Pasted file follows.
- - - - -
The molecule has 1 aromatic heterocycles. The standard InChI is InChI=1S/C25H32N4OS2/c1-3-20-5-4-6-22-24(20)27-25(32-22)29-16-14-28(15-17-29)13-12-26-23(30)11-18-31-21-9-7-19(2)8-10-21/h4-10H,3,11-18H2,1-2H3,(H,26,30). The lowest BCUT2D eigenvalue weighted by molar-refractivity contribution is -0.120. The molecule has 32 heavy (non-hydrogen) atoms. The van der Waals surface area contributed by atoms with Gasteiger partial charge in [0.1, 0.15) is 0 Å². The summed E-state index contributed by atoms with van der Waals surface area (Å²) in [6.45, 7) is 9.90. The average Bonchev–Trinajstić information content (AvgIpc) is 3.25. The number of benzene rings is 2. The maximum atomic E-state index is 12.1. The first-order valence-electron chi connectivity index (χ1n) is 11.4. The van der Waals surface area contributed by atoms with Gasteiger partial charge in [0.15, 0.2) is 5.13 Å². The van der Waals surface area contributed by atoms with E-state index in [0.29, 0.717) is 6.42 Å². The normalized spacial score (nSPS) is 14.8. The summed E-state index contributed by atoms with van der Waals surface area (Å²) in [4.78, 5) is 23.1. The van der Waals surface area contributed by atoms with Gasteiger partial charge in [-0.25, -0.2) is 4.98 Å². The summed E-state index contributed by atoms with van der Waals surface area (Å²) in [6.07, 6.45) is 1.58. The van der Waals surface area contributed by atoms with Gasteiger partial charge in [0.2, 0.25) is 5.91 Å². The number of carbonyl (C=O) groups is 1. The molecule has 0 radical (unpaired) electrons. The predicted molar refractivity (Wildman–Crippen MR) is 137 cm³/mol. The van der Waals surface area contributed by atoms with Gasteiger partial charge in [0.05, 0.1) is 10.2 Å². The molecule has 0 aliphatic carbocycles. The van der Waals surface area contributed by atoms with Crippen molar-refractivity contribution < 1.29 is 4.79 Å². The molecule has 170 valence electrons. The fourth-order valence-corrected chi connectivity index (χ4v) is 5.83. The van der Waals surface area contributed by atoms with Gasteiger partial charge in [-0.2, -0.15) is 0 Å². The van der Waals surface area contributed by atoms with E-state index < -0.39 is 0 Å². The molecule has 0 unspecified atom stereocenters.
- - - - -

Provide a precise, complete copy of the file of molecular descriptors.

The molecule has 1 aromatic heterocycles. The standard InChI is InChI=1S/C25H32N4OS2/c1-3-20-5-4-6-22-24(20)27-25(32-22)29-16-14-28(15-17-29)13-12-26-23(30)11-18-31-21-9-7-19(2)8-10-21/h4-10H,3,11-18H2,1-2H3,(H,26,30). The lowest BCUT2D eigenvalue weighted by molar-refractivity contribution is -0.120. The molecule has 32 heavy (non-hydrogen) atoms. The van der Waals surface area contributed by atoms with Gasteiger partial charge in [0.1, 0.15) is 0 Å². The summed E-state index contributed by atoms with van der Waals surface area (Å²) in [6.45, 7) is 9.90. The average Bonchev–Trinajstić information content (AvgIpc) is 3.25. The number of benzene rings is 2. The maximum atomic E-state index is 12.1. The first-order valence-electron chi connectivity index (χ1n) is 11.4. The van der Waals surface area contributed by atoms with Gasteiger partial charge in [0.15, 0.2) is 5.13 Å². The van der Waals surface area contributed by atoms with E-state index in [0.29, 0.717) is 6.42 Å². The normalized spacial score (nSPS) is 14.8. The summed E-state index contributed by atoms with van der Waals surface area (Å²) in [4.78, 5) is 23.1. The van der Waals surface area contributed by atoms with Gasteiger partial charge in [-0.25, -0.2) is 4.98 Å². The summed E-state index contributed by atoms with van der Waals surface area (Å²) in [6.07, 6.45) is 1.58. The van der Waals surface area contributed by atoms with Gasteiger partial charge in [0.2, 0.25) is 5.91 Å². The number of carbonyl (C=O) groups is 1. The molecule has 0 radical (unpaired) electrons. The predicted molar refractivity (Wildman–Crippen MR) is 137 cm³/mol. The van der Waals surface area contributed by atoms with Gasteiger partial charge in [0.05, 0.1) is 10.2 Å². The molecule has 0 aliphatic carbocycles. The van der Waals surface area contributed by atoms with Crippen molar-refractivity contribution < 1.29 is 4.79 Å². The molecule has 170 valence electrons. The fourth-order valence-corrected chi connectivity index (χ4v) is 5.83. The van der Waals surface area contributed by atoms with Gasteiger partial charge in [-0.2, -0.15) is 0 Å². The van der Waals surface area contributed by atoms with E-state index < -0.39 is 0 Å². The molecule has 0 unspecified atom stereocenters.